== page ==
Chain lubricants come in many different compositions and thicknesses. In the summer, I use White Lightning Clean Ride, a light weight lubricant. In the winter I switch to Cross Country Finish Line Wet Lubricant. It has the weight of lithium grease. This lubricant doesn't repel dirt, but instead sticks mightily to the chain and keeps the salt away from it. Every so often, I spray the chain with WD-40, which breaks down the Wet lubricant and then I wipe it all off and reapply the Wet.

Lastly, if you can leave a slushy bike outside, this keeps some of the slop from melting and further corroding the metal. Unless you rinse your bike after each ride, there will be salt left on it anyways. Again, fenders help keep the slop off the bike. Planet Bike seems to make most of the ones seen in bike shops. The ones that screw into drop-outs work best for me.

Monday, February 16, 2009

So often I hear, "don't tell me you rode your bike today...". Here is what it takes me to commute year round.

-10 to 32Fboots, J&G raincoat and rainpants, snowboard mittens (bring thin knit gloves as liners if needed), balaclava, 1 short sleeved, one polar fleece top
33-45Fboots, J&G raincoat, balaclava, 1 short sleeved,snowboard mittens (if raining: J&G rainpants and boot covers)
45-55Fsneakers, thin winter headband,J&G raincoat, cotton t-shirt, thin knit gloves (if raining: J&G rainpants and boot covers)
55-60Fsneakers, work pants (if raining, non-work pants), non-work t-shirt
60F and upsneakers, non-work shorts and non-work cotton top

Remember that I put fenders on my bike and they keep me from getting wet from below. Above 60 degrees, I generally don't worry about getting wet. A wind resistant jacket will keep me warm at colder temperatures and layering underneath means you can leave off a layer if the weather warms. The wonderful pit zips on my J&G raincoat are almost never zipped closed.
Commuting success
Here is an analysis of my success in commuting via bike all year.

In the summer I can ride with less clothing, but when it gets warm I need to bring a change of clothes. My bookbag (with laptop not trusted to panniers) presses on my back adds to my warmth. Still works alright, but a tiny bit awkward when arriving for meetings not at my building.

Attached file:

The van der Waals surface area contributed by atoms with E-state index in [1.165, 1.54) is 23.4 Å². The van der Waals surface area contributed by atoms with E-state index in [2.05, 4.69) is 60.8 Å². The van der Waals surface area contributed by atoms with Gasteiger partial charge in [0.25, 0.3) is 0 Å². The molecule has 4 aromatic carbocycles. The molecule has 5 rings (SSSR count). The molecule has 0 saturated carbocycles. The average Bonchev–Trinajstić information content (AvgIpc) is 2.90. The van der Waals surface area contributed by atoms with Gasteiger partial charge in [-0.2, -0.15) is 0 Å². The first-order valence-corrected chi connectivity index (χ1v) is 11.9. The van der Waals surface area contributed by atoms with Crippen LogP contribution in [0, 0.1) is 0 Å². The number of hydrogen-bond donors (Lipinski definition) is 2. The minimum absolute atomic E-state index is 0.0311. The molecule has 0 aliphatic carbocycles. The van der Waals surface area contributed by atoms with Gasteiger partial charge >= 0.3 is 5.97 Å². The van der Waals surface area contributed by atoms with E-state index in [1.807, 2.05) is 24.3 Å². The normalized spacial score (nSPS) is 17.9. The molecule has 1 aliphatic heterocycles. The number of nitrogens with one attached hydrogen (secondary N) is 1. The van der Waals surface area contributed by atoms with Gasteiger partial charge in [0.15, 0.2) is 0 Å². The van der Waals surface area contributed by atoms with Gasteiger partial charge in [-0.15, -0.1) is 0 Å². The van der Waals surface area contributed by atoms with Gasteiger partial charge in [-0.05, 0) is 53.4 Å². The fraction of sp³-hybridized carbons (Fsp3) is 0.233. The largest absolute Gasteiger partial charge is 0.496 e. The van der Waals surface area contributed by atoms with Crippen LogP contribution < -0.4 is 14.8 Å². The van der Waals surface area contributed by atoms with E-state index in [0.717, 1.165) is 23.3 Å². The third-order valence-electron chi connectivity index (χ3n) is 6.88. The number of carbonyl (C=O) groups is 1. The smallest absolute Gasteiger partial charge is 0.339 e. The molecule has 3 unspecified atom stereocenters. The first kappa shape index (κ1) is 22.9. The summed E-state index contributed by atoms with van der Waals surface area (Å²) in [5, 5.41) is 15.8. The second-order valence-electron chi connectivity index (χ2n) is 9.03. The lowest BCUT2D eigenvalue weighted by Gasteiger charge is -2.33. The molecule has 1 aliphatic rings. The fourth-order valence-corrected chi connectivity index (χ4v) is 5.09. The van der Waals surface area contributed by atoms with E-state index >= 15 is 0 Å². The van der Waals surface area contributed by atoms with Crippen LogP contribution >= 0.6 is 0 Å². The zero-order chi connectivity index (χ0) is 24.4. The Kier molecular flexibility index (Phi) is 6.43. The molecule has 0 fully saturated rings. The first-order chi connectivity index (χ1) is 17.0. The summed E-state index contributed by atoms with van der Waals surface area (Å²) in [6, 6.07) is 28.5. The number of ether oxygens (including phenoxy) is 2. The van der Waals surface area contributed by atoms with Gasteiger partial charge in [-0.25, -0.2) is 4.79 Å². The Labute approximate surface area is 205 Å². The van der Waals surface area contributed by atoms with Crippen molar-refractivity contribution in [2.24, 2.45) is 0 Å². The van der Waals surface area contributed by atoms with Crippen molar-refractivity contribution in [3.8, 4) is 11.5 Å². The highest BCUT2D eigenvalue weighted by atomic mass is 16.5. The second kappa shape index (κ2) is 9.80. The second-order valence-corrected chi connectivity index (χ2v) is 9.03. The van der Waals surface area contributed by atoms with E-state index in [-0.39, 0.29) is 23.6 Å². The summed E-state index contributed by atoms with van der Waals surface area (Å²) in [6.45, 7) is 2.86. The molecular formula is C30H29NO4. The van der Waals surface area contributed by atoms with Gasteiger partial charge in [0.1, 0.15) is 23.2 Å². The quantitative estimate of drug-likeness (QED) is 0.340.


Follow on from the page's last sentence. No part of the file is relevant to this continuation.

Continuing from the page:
Winter- the rainpants and jacket I purchased over a year ago are still great. The pants don't breath, but it is a trade off for price. I rarely use the booties, because it is rarely wet and cold in Buffalo. I continue to love my J&G raincoat (breathes) and leave the pit zips open most of the time.

The steel studded tires were okay, but I would suggest people get the ones with studs down the middle, as well as down the edges. If you are going to slow yourself down, you may as well get good traction on ice as well as slush. Fenders make an enormous difference in how dry you stay.

Time- it takes me more time to get to work because I must dress for it/ stow a second set of clothes.

Monday, January 26, 2009

Couch surfing and I would like to try this out. Has anyone used these social networking sites for bike travel? Has anyone offered their home?

Tuesday, January 13, 2009

5,000 miles

The odometer on my road bike hit 5,000 miles! Although not all my miles are logged on the road bike, this still warrants a celebration. The snowy days require an admission of resignation to using the mountain bike. When you ride on a mountain bike and then return to a road bike there is a feeling of jubilation. It is like being cooped up in a cubicle and being set free by the clock. You get outside and... Yeah, ok. You get it. This particular odometer was purchased in March 2006. Now it would be interesting to keep track of how many miles are accrued each year to see if the number increases each year. Mileage on my car reached 43,000 (2004).

The odometer is a wired Cateye. Some of the functions remain unused, but most are useful. A note on wireless odometers. My cycling partner for Nova Scotia had his "reset" by a buried "invisible dog fence".